The January 2017 edition of RESUSCITATION, The Official Journal of The European Resuscitation Council published a paper “Epidemiology and outcomes from out-of-hospital cardiac arrests in England.”
The authors confirmed that the chances of anyone surviving an out-of-hospital cardiac arrest (OHCA) in England were less than 10% out of 28,729 cases attended by ten English Ambulance Service regions in one year.
Here’s the study’s results for the technically minded:
28,729 OHCA cases of ambulance-attended cardiac arrests were reported (53 per 100,000 of resident population). The mean age was 68.6 (SD = 19.6) years and 41.3% were female. Most (83%) occurred in a place of residence, 52.7% were witnessed by either the paramedics or a bystander. In non-paramedic-witnessed cases, 55.2% received bystander CPR whilst public access defibrillation was used rarely (2.3%). Cardiac aetiology was the leading cause of cardiac arrest (60.9%). The initial rhythm was asystole in 42.4% of all cases and was shockable (VF or pVT) in 20.6%. Return of spontaneous circulation at hospital transfer was evident in 25.8% (n = 6302) and survival to hospital discharge was 7.9%.
And the authors’ conclusion:
Cardiac arrest is an important cause of death in England. With less than one in ten patients surviving, there is scope to improve outcomes. Survival rates were highest amongst those who received bystander CPR and public access defibrillation.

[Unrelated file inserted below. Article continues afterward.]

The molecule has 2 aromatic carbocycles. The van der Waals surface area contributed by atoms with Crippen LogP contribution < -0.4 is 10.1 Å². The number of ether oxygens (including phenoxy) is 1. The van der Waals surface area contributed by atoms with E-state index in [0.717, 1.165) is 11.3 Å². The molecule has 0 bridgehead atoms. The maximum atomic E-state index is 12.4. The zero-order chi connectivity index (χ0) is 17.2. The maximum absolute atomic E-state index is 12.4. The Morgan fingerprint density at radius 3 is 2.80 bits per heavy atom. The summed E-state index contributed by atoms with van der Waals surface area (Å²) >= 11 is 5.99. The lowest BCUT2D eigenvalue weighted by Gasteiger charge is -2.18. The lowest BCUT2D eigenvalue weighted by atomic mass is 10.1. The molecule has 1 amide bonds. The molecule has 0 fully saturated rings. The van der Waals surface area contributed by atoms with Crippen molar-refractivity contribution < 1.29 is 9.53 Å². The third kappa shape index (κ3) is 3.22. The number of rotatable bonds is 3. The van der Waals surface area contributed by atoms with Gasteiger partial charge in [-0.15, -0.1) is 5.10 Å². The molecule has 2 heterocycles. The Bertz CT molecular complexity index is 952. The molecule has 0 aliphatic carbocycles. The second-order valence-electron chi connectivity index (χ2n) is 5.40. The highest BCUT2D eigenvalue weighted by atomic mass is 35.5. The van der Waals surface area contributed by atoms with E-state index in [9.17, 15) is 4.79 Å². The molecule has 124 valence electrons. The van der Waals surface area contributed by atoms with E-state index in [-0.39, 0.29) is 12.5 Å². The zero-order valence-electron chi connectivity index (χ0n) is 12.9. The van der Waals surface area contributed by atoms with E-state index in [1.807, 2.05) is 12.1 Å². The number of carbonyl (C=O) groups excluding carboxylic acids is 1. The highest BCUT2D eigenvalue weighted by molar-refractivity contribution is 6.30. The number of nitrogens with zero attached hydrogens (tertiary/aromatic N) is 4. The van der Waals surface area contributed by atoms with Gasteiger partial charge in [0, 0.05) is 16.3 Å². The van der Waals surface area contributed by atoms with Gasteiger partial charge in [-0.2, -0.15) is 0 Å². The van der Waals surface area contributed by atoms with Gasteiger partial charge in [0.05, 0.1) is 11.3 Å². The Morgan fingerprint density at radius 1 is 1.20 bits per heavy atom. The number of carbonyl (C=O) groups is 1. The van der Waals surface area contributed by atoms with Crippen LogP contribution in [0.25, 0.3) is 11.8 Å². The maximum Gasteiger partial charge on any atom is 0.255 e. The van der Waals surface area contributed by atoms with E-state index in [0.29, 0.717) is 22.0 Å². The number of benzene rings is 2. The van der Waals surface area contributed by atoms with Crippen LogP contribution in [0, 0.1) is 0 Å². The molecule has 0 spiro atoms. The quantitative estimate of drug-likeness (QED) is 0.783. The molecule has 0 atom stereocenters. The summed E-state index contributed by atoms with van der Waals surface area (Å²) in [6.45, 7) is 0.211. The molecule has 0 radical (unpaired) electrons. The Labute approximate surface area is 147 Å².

What isn’t mentioned above is the quality of CPR given by bystanders. Pretty much everyone who attends a training course is surprised to find how much more energetic it is to do than they imagined. What you see on TV hospital dramas rarely represents reality. Even true-life programmes, such as the excellent Ambulance, rarely show it in full. It’s even been reported that 30% of people wouldn’t even have a go! PLEASE DON’T BE ONE OF THESE.
Cardiac arrest survival is less than 10% in the UK but other studies have found it to be 30% in Amsterdam & Copenhagen. This is why we, at CPR Counts, want to see more CPR training & public access defibrillator use in our country.
ALSO, remember this. The chances of anyone surviving a cardiac arrest decrease by 10% for every minute that CardioPulmonary Resuscitation is delayed. That time is much lessened if brain damage is also to be prevented.
Ultimately, it’s up to YOU. We can only teach those who sign up for our two-hour courses.
There is NO SUBSTITUTE for proper HANDS-ON experience which you’ll get at any of the courses around the UK being run by like-minded volunteers such as our team.